In a historical precedent, the British parliament described Taiwan as an “independent country” in an official document ahead of an expected visit to China by Foreign Secretary James Cleverly.
“Taiwan is already an independent country, under the name Republic of China,” a committee report states. “Taiwan possesses all the qualifications for statehood, including a permanent population, a defined territory, government, and the capacity to enter into relations with other states — it is only lacking greater international recognition.”
The recognition of Taiwan’s independence in Wednesday’s report by the foreign affairs committee in parliament’s House of Commons is expected to be met with backlash from China. While the democratic island of Taiwan has its own government, China has refused to recognize Taiwan’s independence.
Committee Chairperson Alicia Kearns, who is a part of the United Kingdom’s Conservative Party, told Politico that Wednesday’s report is the first declaration the nation has made concerning Taiwan’s independence.
“We acknowledge China’s position, but we as [the foreign affairs committee] do not accept it,” Kearns said. “It is imperative the foreign secretary steadfastly and vocally stand by Taiwan and make clear we will uphold Taiwan’s right to self-determination.”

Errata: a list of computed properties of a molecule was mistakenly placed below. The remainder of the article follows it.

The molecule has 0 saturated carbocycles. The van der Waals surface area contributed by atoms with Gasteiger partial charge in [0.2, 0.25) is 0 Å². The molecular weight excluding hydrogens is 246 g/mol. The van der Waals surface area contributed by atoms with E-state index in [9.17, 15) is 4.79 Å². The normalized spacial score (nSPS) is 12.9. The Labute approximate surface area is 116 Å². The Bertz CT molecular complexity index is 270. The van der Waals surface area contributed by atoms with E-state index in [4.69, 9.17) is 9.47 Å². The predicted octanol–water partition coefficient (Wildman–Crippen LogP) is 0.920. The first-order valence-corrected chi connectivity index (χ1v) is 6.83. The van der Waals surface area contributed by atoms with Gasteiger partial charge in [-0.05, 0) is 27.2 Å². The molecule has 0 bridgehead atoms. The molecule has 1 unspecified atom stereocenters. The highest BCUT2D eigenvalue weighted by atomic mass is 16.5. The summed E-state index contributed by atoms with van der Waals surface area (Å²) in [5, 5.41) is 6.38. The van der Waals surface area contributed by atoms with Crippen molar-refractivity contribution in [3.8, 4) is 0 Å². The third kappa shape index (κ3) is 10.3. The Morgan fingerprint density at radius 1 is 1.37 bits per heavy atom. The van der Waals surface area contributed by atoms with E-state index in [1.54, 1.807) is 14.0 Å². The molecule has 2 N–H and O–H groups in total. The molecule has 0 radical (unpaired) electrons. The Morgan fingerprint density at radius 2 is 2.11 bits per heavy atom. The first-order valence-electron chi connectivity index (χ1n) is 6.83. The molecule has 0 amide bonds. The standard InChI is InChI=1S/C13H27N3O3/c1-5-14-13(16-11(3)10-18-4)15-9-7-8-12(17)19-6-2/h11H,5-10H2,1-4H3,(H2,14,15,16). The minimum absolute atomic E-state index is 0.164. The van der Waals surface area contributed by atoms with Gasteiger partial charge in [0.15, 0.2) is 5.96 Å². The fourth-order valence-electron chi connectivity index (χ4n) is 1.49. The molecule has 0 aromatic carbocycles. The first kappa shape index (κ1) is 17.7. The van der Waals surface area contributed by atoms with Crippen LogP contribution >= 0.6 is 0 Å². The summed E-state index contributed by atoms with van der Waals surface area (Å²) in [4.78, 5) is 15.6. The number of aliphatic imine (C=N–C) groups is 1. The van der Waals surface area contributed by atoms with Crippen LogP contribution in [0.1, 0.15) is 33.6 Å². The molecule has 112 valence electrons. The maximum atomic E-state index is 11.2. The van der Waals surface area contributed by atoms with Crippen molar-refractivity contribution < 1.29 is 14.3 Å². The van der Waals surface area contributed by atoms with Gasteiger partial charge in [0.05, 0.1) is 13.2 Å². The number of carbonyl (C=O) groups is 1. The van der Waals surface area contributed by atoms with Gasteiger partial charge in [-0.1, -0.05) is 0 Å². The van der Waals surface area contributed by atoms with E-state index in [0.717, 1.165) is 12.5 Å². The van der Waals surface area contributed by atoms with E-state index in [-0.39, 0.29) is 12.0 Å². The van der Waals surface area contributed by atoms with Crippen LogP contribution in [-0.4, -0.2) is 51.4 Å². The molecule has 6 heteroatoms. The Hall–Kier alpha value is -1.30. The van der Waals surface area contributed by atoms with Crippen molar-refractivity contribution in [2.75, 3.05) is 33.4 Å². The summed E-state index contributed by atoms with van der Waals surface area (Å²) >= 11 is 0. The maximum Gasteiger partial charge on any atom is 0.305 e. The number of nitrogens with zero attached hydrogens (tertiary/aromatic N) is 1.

Kearns emphasized that parliament’s commitment to Taiwan not only aligns with the nation’s values but also serves as a bold message to “autocratic regimes worldwide that sovereignty cannot be attained through violence or coercion.”
Following the release of the parliament’s report, Chinese Foreign Ministry spokesperson Wang Wenbin claimed the recognition of Taiwan’s independence was “reversing right and wrong and confusing black and white.”
“China urges the British parliament to adhere to the ‘one China’ principle … and stop sending the wrong signals to pro-independence Taiwanese secessionist forces,” Wang said, according to Politico.
Taiwan’s foreign ministry expressed gratitude for parliament’s report, including a ministry spokesperson who said, “We are grateful [for] the British parliament’s support for Taiwan’s status and international participation.”
Parliament’s foreign affairs committee’s report criticized the United Kingdom for not being more supportive of Taiwan. The report calls for officials to collaborate with other countries to develop sanctions that could be used to deter China from pursuing military action against Taiwan and blockading Taiwan’s economy.
“The U.K. could pursue closer relations with Taiwan if it were not over-cautious about offending the [Chinese Communist Party],” the committee stated. “The U.K. should loosen self-imposed restrictions on who can interact with Taiwanese officials. The U.S. and Japan have shown that communication is possible even at the highest level.”